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Most documentaries about controversial subjects are advocacy pieces with an active agenda to promote, whether the subject is our health, the environment, government policy or historical events. The truth be told, the most successful advocacy documentaries end up on some level appealing to emotion.
Jason Osder's 2013 docu Let the Fire Burn is as fair minded as a show can be about a recent historical event that surely still divides the politics of Philadelphia. The MOVE Organization is an urban black liberation group, originally Christian-oriented, that began in 1972. All of its members changed their last names to Africa, to match that of their leader John Africa. The non-violent group practiced a radical anti-technological lifestyle. Trouble began when neighbors of MOVE's headquarters in a residential neighborhood complained of belligerent confrontations and frequent profane public address harangues broadcast into the street. The members and their children lived in unsanitary conditions. 1978 marked an attempt by the Philly police to search the headquarters, which resulted in a shoot-out that left one police officer dead and a number of people wounded. Nine MOVE members were convicted for the one killing, and sentenced to long prison terms.
The MOVE people relocated to another address, where they resumed all of their previous anti-social behavior, adding frequent direct provocations and threats of violence. When the cops finally returned in 1985, the clash became a major street battle. Less than a day later, almost all of the MOVE members inside the building were killed. A police bomb to the roof started a fire that burned the house to the ground, along with fifty other houses in the neighborhood. The legal battles sorting out what happened continued for over eleven years.
A docu about MOVE could be spun in at least two distinct directions. The group was a major disruption and a threat to law and order, a civic problem that had to be dealt with. As the standoff with the city escalated, so did the verbal threats of violence, which for many labeled the group as urban terrorists. An advocate for the MOVE people could claim that they were only exercising their right to be different and live outside the strictures of white-dominated society. In this interpretation, all the trouble was the result of white police persecution. Let the Fire Burn chooses to remain neutral. Rather than let authority figures tell the story, Osder's film accesses hundreds of hours of TV news footage, especially of the 1985 siege and burning. Much of what we see is the events playing out as they happened, with newsmen reporting on the spot. We know better than to take what we see and hear as the whole truth; the 'action news' teams are often forced to guess at what's going on. That all of this news video still exists is fairly miraculous.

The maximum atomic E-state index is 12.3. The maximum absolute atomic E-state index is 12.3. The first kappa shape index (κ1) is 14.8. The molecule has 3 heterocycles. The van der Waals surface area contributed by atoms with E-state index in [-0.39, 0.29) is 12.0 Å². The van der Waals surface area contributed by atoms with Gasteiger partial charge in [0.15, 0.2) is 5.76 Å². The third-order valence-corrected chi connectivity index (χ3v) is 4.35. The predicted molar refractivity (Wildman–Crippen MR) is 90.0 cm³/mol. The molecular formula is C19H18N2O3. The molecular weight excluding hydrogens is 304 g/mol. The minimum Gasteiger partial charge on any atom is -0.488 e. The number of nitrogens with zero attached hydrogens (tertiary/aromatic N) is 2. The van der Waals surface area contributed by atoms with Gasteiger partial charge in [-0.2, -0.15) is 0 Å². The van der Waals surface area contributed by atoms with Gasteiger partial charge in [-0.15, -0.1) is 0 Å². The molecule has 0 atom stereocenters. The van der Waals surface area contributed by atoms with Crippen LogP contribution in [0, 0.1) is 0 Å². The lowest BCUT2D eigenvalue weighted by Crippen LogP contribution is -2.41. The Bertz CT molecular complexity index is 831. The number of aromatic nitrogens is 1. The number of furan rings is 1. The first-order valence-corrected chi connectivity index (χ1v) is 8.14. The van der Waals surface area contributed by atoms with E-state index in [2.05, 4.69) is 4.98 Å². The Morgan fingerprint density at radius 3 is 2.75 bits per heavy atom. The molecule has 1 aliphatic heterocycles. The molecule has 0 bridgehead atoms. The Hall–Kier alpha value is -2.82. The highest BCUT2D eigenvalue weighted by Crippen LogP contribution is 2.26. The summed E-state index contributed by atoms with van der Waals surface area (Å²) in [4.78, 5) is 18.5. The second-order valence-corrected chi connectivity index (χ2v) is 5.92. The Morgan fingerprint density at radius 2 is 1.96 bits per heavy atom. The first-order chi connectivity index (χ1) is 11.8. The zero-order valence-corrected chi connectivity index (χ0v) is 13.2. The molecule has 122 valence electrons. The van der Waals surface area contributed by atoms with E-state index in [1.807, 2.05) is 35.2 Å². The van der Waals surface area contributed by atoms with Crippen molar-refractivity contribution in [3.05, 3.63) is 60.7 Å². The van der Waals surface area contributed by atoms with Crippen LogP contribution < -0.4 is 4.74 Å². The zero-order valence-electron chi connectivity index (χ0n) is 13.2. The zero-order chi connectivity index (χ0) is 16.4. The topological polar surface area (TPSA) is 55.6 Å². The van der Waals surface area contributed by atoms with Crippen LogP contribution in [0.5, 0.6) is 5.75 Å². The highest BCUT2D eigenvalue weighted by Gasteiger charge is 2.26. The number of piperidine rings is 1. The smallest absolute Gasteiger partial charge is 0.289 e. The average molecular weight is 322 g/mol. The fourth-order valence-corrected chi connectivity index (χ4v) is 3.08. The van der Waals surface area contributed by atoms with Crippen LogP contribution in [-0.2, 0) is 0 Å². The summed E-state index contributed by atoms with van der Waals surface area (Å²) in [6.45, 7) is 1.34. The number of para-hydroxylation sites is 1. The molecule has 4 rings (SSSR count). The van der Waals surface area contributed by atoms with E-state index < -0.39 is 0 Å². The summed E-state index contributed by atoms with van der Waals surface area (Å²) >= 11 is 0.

Let the Fire Burn does contain scripted sequences, visual montages plus voiceovers that communicate basic facts. But it also gives us earlier news film of visits to the MOVE compound, where we see the members' children playing and hear their parents and guardians recite the tenets of John Africa's social philosophy. They don't believe in medicine or science. Whenever a member is asked about the movement's aims, we hear vaguely ominous references to their leader's "strategies"... as in, "he has a strategy for that".
More prime-source footage comes from various hearings and courtroom proceedings after the 1985 battle, where the tactics of the police are questioned. High ranking law enforcement officials admit that events took a wrong turn, but fall short of explaining why part of the assault force was made of veterans of the 1978 shoot-out that wanted revenge for the shooting of one of their own. Yet any sympathy for the MOVE contingent dissolves with the militant testimony of two surviving movement members, both of whom respond to every question with a furious and insufficiently supported accusation of mass murder against the police and the city.